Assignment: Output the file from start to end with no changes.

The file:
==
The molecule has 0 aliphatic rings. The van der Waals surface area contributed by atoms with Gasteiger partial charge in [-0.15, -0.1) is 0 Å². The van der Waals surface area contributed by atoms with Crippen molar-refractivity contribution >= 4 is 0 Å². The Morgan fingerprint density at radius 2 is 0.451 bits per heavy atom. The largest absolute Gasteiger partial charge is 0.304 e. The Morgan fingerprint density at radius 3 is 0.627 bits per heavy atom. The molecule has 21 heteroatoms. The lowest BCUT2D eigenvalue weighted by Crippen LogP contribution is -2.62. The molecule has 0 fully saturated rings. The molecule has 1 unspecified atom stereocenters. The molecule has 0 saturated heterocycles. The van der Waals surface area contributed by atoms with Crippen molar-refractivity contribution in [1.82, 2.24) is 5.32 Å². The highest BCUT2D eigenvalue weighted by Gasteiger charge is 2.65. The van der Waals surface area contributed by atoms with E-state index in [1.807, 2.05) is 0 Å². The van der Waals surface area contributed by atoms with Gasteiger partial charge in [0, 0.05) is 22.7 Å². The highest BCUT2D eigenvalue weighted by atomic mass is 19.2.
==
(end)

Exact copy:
The molecule has 0 aliphatic rings. The van der Waals surface area contributed by atoms with Gasteiger partial charge in [-0.15, -0.1) is 0 Å². The van der Waals surface area contributed by atoms with Crippen molar-refractivity contribution >= 4 is 0 Å². The Morgan fingerprint density at radius 2 is 0.451 bits per heavy atom. The largest absolute Gasteiger partial charge is 0.304 e. The Morgan fingerprint density at radius 3 is 0.627 bits per heavy atom. The molecule has 21 heteroatoms. The lowest BCUT2D eigenvalue weighted by Crippen LogP contribution is -2.62. The molecule has 0 fully saturated rings. The molecule has 1 unspecified atom stereocenters. The molecule has 0 saturated heterocycles. The van der Waals surface area contributed by atoms with Crippen molar-refractivity contribution in [1.82, 2.24) is 5.32 Å². The highest BCUT2D eigenvalue weighted by Gasteiger charge is 2.65. The van der Waals surface area contributed by atoms with E-state index in [1.807, 2.05) is 0 Å². The van der Waals surface area contributed by atoms with Gasteiger partial charge in [0, 0.05) is 22.7 Å². The highest BCUT2D eigenvalue weighted by atomic mass is 19.2.